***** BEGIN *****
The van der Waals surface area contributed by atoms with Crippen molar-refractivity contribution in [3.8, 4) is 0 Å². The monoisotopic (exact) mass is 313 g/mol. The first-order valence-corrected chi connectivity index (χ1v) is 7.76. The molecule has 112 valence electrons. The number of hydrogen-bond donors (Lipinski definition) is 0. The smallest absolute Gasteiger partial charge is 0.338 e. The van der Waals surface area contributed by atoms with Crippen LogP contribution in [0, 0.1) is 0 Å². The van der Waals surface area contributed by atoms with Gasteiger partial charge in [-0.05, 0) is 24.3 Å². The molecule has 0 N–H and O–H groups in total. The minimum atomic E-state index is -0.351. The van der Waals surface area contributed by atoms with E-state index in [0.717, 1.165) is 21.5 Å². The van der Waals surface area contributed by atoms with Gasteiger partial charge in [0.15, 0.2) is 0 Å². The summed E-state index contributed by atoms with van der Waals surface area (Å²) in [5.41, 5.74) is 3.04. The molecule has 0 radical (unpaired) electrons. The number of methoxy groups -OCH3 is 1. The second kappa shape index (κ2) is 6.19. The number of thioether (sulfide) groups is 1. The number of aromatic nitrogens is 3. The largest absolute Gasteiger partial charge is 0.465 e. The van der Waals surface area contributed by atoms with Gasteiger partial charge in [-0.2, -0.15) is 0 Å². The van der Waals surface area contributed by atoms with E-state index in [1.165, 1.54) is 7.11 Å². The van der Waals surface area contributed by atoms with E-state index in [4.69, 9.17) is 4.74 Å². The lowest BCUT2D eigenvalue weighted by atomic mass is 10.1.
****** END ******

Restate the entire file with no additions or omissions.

The van der Waals surface area contributed by atoms with Crippen molar-refractivity contribution in [3.8, 4) is 0 Å². The monoisotopic (exact) mass is 313 g/mol. The first-order valence-corrected chi connectivity index (χ1v) is 7.76. The molecule has 112 valence electrons. The number of hydrogen-bond donors (Lipinski definition) is 0. The smallest absolute Gasteiger partial charge is 0.338 e. The van der Waals surface area contributed by atoms with Crippen LogP contribution in [0, 0.1) is 0 Å². The van der Waals surface area contributed by atoms with Gasteiger partial charge in [-0.05, 0) is 24.3 Å². The molecule has 0 N–H and O–H groups in total. The minimum atomic E-state index is -0.351. The van der Waals surface area contributed by atoms with E-state index in [0.717, 1.165) is 21.5 Å². The van der Waals surface area contributed by atoms with Gasteiger partial charge in [0.15, 0.2) is 0 Å². The summed E-state index contributed by atoms with van der Waals surface area (Å²) in [5.41, 5.74) is 3.04. The molecule has 0 radical (unpaired) electrons. The number of methoxy groups -OCH3 is 1. The second kappa shape index (κ2) is 6.19. The number of thioether (sulfide) groups is 1. The number of aromatic nitrogens is 3. The largest absolute Gasteiger partial charge is 0.465 e. The van der Waals surface area contributed by atoms with Gasteiger partial charge in [-0.2, -0.15) is 0 Å². The van der Waals surface area contributed by atoms with E-state index in [1.165, 1.54) is 7.11 Å². The van der Waals surface area contributed by atoms with E-state index in [4.69, 9.17) is 4.74 Å². The lowest BCUT2D eigenvalue weighted by atomic mass is 10.1.